Personally, I now see Botox as medicine. It’s fixing something inside, not outside. It’s come to be associated with either low self-esteem or an obsession with appearance, neither of which merits judgment. Friends of mine who do it talk about how they couldn’t deal with ageing, how they’d never looked or felt more tired. Botox is an instant pick-me-up, something that makes them feel better about themselves. One says she can now look in the mirror again.

For some, it might be temporary. They may just be bridging the gap to self-acceptance.

However, it’s worth citing the downside of Botox so you can strengthen your own position. Where do you stop, for starters? By relaxing muscles in one area of the face, another part of the face will over-compensate and you will see new wrinkles appearing in odd places, commonly at both corners of your eyes. And so follows an endless game of Whack-a-Mole where you will forever more race time. And possibly acquire Frozen Face in the process. Your face will also become less and less expressive, meaning you are likely to be viewed as more artificial. There’s also some research to suggest that as your face is no longer able to express multiple emotions, you stop feeling the feels, which obviously has a knock-on impact on your actual personality. (That’s enough to swear me off tbh). And that’s not including the possible side effects and having to wait out an aggressively surprised eyebrow.

The question is, do you really want to obsess over how you look until 2060 and beyond? How far are you prepared to go to look ‘younger’? I know someone in the public eye, living in LA. She looks better now than she did 10 years ago and that’s down to a daily vitamin injection, a live-in vegan chef, regular spa MOT’s, a personal trainer and probably a weekly vaginal steam. She doesn’t drink, smoke or do late nights. She also gets a $350 weekly facial massage from a bona fide skin witch who hasn’t accepted a new client in two years. In comparison, Botox is the quick-fix Band-Aid for the masses.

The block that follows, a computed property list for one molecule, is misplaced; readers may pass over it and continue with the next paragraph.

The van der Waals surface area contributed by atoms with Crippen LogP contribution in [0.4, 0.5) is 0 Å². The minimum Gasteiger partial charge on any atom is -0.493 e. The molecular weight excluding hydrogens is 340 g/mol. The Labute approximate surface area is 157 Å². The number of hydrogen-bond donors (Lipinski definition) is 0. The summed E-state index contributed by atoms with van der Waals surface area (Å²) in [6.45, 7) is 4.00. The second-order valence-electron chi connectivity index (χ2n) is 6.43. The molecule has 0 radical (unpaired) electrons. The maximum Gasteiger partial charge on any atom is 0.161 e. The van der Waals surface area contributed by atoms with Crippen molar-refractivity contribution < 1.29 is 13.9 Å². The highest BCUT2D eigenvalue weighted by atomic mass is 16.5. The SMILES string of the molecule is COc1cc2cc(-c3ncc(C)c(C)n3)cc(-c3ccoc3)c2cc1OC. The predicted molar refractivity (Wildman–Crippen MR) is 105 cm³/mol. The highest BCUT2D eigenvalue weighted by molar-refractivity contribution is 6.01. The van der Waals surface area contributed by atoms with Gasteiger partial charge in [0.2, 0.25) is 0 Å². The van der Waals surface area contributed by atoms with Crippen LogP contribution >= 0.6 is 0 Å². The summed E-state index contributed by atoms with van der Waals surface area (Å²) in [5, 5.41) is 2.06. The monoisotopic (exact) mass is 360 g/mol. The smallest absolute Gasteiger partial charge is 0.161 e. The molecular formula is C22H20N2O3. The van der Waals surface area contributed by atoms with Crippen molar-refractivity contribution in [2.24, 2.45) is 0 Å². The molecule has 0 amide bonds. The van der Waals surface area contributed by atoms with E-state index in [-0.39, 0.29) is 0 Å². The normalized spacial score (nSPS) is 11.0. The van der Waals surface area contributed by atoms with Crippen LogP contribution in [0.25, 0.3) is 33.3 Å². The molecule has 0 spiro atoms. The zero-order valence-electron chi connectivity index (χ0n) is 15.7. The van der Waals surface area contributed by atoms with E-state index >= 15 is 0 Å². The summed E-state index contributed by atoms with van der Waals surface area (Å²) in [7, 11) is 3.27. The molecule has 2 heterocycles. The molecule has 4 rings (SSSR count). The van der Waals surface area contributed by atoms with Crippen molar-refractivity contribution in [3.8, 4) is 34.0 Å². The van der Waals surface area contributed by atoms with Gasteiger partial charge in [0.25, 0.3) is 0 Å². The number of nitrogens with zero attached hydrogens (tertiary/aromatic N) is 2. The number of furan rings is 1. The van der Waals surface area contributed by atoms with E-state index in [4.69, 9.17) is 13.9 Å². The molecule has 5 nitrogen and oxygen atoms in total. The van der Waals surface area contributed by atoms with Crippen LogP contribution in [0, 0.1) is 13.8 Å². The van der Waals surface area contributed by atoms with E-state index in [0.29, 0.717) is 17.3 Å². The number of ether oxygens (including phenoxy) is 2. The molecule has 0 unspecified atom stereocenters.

So what can you do? Altering your mindset is the first step, positively embracing ageing as a privilege, a natural evolutionary process, not something you need to run and hide from. Look after yourself, eat well, sleep well, exercise, see your fabulous friends. Research skin treatments and facials that boost your skin’s vitality, for example, the CACI Facial, which uses electric impulses; Fraxel; Laser Skin Resurfacing. Experiment with new looks, beauty and fashion. Find your style if you’ve never nailed it. Fully inhabit that shell called You. *adjusts Dreamcatcher and clinks crystals. Sings theme tune to Fame, I’m gonna live forever*


And finally, your daughter is the best motivator going to keep you grounded. Pre-teens and teenagers are most vulnerable to the overwhelming pressure to conform to photo-shopped beauty ideals. Where celebrity and influencer messaging on beauty is confused, or increasingly pro-intervention, having a strong mentor at home to rationalise the debate is essential. Again, this means not shaming those who are ‘medicating’ but trying to find inner confidence and strength before you start altering your bits. Far easier said than done when a fair chunk of the globe is fixated on physical perfection but hopefully not impossible.

Photography by Jason Lloyd Evans.